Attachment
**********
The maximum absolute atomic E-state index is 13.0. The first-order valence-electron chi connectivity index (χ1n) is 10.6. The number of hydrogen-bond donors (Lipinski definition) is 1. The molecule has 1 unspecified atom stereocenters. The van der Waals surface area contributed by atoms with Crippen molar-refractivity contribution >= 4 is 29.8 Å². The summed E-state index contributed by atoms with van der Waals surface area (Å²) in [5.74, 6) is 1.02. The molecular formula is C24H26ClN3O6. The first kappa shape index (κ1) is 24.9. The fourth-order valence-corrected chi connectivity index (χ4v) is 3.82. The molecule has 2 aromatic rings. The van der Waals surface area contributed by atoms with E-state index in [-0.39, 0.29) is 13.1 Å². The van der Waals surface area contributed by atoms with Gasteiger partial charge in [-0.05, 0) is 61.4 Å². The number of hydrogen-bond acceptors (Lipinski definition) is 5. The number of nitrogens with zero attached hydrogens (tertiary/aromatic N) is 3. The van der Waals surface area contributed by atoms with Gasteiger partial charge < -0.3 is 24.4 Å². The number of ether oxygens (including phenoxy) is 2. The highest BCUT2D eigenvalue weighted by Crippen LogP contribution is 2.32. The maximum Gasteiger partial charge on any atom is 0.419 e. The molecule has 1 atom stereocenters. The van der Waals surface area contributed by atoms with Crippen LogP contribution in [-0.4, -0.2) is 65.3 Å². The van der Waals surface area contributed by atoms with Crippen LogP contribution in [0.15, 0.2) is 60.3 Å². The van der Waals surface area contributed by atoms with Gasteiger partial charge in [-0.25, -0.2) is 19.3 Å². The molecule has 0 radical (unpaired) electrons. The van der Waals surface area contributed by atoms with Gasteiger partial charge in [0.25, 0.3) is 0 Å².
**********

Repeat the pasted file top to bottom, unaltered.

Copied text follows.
The maximum absolute atomic E-state index is 13.0. The first-order valence-electron chi connectivity index (χ1n) is 10.6. The number of hydrogen-bond donors (Lipinski definition) is 1. The molecule has 1 unspecified atom stereocenters. The van der Waals surface area contributed by atoms with Crippen molar-refractivity contribution >= 4 is 29.8 Å². The summed E-state index contributed by atoms with van der Waals surface area (Å²) in [5.74, 6) is 1.02. The molecular formula is C24H26ClN3O6. The first kappa shape index (κ1) is 24.9. The fourth-order valence-corrected chi connectivity index (χ4v) is 3.82. The molecule has 2 aromatic rings. The van der Waals surface area contributed by atoms with E-state index in [-0.39, 0.29) is 13.1 Å². The van der Waals surface area contributed by atoms with Gasteiger partial charge in [-0.05, 0) is 61.4 Å². The number of hydrogen-bond acceptors (Lipinski definition) is 5. The number of nitrogens with zero attached hydrogens (tertiary/aromatic N) is 3. The van der Waals surface area contributed by atoms with Gasteiger partial charge < -0.3 is 24.4 Å². The number of ether oxygens (including phenoxy) is 2. The highest BCUT2D eigenvalue weighted by Crippen LogP contribution is 2.32. The maximum Gasteiger partial charge on any atom is 0.419 e. The molecule has 1 atom stereocenters. The van der Waals surface area contributed by atoms with Crippen LogP contribution in [-0.4, -0.2) is 65.3 Å². The van der Waals surface area contributed by atoms with Crippen LogP contribution in [0.15, 0.2) is 60.3 Å². The van der Waals surface area contributed by atoms with Gasteiger partial charge in [-0.25, -0.2) is 19.3 Å². The molecule has 0 radical (unpaired) electrons. The van der Waals surface area contributed by atoms with Gasteiger partial charge in [0.25, 0.3) is 0 Å².